As much as parents detest that their little angels don’t always show love toward each other, it’s not unusual for siblings to quarrel. As a parent, I often heard one of my daughters say to me, “Dad, make her stop looking at me.” I always wondered what was so bad about that look. Was it a hateful look or a look of jealousy? Did my daughter conjure up what she thought the look meant, or did she have some special ability to know exactly what her sister was thinking? Sibling rivalry can start before a second child is born, and as children attain different phases of growth, their needs can radically affect how they get along. I finally came to the conclusion that my children were just being children.

What’s in a look? Generally speaking, a person’s appearance does not predict how they will act? It is impossible to simply look at someone and know who they are on the inside. It’s easy to look and see the color of a person’s hair, to see if they are bald, short or tall, or if they are skinny or fat. But what can’t be determined is someone’s intentions just by looking at them. That is, unless the person making the determination is equal to a comic hero who’s developed dazzling deep-seated telepathic power.

Not in every case, but a person’s age can provide a clue to what they might be thinking. By looking at the qualities that a person has previously displayed, people can gain insight into that person’s thoughts. The inflection in a person’s voice, what they say or don’t say, and their body language can also provide clues. These are just understandings, clues or insights, not always a measure of facts. There simply isn’t a way for anyone to look at another person and know for certain what’s on their mind.

It’s not uncommon these days to hear someone stand in front of a television microphone and say what they think or believe. Thinking or believing is merely an opinion. An opinion is an assumption that is often not based on fact. While people may believe in their hearts that they are correct, what most people want to hear is not what someone thinks, but what someone personally witnessed or heard. I subscribe to the adage, “Believe nothing you hear, and only half of what you see.” Most people believe things because of their own past experiences or their many personal biases. Too often, many folks have beliefs that are as close to being accurate as the moon is close to the earth.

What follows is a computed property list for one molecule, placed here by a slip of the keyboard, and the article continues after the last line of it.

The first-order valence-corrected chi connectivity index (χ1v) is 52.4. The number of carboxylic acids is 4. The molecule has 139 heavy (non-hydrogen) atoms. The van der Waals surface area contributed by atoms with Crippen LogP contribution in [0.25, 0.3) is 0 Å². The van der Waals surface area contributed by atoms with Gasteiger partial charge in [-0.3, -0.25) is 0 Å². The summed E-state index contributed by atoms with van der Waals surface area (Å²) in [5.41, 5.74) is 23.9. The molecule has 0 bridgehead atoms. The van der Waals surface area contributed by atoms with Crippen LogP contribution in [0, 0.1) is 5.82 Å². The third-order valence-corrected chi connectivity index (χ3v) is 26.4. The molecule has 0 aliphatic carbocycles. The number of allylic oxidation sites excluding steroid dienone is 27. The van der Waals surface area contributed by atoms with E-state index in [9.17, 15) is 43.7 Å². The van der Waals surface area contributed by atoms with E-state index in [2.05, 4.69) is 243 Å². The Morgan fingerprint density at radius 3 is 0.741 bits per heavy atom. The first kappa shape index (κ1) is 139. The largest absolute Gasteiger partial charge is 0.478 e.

Today, it seems to me that people’s opinion is allowed to be used in courts of law fairly regularly. Perhaps more important, biased views are regularly accepted in the court of public opinion.

People’s opinion in America causes more unrest than tornadoes, tidal waves and hurricanes. Americans have evidence and opinions; one is a fact and the other is a lack of knowledge. Stubbornly hanging onto an opinion that isn’t supported by fact is a definite sign of irrationality.

One of the largest issues we face in America is the phrase, “Well, I heard.” Just because someone holds an elevated position, doesn’t mean that their belief is correct. Their idea could be goofier than 1929s Popeye the Sailor gaining sleeve-splitting strength from eating a can of spinach. Movie and television stars spout their opinion. Politicians spout their opinions, but how much of it is hearsay? How much of this information can adequately be verified? Hearsay, when one person testifies what they heard someone else say, is not normally allowed in a court of law.

My retired schoolteacher wife used to have students read one newspaper story then write down what they read. Ultimately, they shared as many opinions as she had students. It’s absolutely necessary to obtain information from a variety of sources in order to learn actual facts. Another big concern facing our society is that too many people don’t want to hear the truth because it does not fit into their agenda.

Opinions that are not based on facts are fundamentally causing the American people to argue and fight. Sgt. Joe Friday on the early television show “Dragnet” allegedly never said the words, “Just the facts, ma’am.” But just the facts can go a long way toward solidifying the different phases of growth and rivalry that’s currently plaguing our nation. We can endeavor to obtain real facts, or we can just be children.

Charlie Sewell is a retired Powder Springs police chief. His book “I’d Rather You Call Me Charlie: Reminiscences Filled With Twists of Devilment, Devotion and A Little Danger Here and There” is available on Amazon. Email him at retiredchiefsewell@gmail.com.

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